Patriarch blesses Greek diplomat-artist’s Exhibition
ANKARA – Hürriyet Daily News
Istanbul’s Greek Orthodox Patriarch Bartholomew I said late Wednesday
that he is the staunchest supporter of peace and rapprochement between
Aegean neighbors Turkey and Greece.
“I pray for friendship between Turkey and Greece. I am the strongest
supporter of their peace and rapprochement,” Bartholomew said. His
remarks came at the opening of a photography exhibition, dubbed “The
Children of Lausanne,” by Greek diplomat Stratos Efthymiou, who has been
working as second secretary at the Greek Embassy in Ankara since 2007.
The patriarch’s “remarks reflect his blessing for this exhibition,” said
a patriarchate official. Analysts said Bartholomew’s comments aimed to
defend Efthimiou and the Greek Embassy in Ankara against potential
criticism by some circles in Greece, where the plight of exchanged
persons in the wake of World War I is still a sensitive and contentious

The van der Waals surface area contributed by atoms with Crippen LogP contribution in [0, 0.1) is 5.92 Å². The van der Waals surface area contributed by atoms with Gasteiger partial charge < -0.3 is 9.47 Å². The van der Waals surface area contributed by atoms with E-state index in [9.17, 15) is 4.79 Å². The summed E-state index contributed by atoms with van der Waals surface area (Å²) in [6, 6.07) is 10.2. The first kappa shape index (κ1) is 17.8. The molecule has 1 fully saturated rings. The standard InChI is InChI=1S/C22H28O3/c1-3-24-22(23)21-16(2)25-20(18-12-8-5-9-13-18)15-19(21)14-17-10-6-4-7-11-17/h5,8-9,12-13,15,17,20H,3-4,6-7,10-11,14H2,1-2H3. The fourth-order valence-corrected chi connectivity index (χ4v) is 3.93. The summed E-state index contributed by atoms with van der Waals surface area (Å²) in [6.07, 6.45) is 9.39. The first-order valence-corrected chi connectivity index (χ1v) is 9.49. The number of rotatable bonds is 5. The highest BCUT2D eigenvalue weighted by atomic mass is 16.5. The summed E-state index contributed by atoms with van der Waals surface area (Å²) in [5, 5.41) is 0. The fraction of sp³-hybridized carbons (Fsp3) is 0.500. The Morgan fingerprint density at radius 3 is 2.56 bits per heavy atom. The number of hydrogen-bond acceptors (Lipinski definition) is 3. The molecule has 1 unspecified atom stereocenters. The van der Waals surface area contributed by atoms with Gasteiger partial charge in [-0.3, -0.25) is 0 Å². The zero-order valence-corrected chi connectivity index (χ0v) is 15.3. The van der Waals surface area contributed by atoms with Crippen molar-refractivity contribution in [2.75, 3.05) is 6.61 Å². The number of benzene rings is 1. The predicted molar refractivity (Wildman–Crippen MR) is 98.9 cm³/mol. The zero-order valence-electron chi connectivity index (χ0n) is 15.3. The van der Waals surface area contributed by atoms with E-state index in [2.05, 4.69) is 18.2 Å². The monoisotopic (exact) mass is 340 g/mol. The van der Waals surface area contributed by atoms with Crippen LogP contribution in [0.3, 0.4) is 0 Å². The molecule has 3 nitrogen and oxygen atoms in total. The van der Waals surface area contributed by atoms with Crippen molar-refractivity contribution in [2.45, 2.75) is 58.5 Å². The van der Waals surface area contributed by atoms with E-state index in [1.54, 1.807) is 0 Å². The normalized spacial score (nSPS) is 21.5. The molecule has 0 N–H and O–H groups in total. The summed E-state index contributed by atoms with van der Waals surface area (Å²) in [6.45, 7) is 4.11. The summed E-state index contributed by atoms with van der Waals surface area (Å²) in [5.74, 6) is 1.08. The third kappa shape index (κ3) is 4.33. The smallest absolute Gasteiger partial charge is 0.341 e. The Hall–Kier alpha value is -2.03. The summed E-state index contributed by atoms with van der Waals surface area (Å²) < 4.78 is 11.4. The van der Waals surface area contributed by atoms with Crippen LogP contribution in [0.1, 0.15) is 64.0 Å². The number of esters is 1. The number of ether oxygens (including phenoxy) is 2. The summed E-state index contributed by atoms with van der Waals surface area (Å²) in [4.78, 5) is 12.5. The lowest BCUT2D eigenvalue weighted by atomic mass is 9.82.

Greek Ambassador to Ankara Fothis Xidas said Greece and Turkey wanted
the development of their ties at a time of “a positive wind” between the
Bulent Tanik, the mayor of Ankara’s Çankaya district from the main
opposition Republican People’s Party, or CHP, who hosted the exhibition,
said the “the photos here will enrich the friendly atmosphere” between
Turkey and Greece.
“It’s very important to develop brotherly connections between Turkey and
Greece,” Tanik said.
Efthymiou said that with his exhibition he particularly wanted to honor
two exchanged persons, one Greek Orthodox lady and one Muslim lady, who
recently lost their lives after interviewing him for the event.
In the wake of World War I, up to 2 million Greek-Orthodox and Muslim
people were forced to leave their homes and settle in Greece and Turkey,
respectively, during and after what the Turks call The War of Liberation
and what the Greeks call the Asia Minor Catastrophe in the early 1920s.
The Lausanne Convention on the exchange of populations in early 1923
formalized this process.
Efthymiou’s four grandparents all were exchanged persons. Three of them
originally were from the western Turkish town of Isparta and the fourth
was from the southern town of Antalya.
He came up with the idea of a photo exhibition during the process of
researching his family roots. He worked on the common plights of the
Greek-Orthodox from Turkey and the Muslims from Greece equally diligently.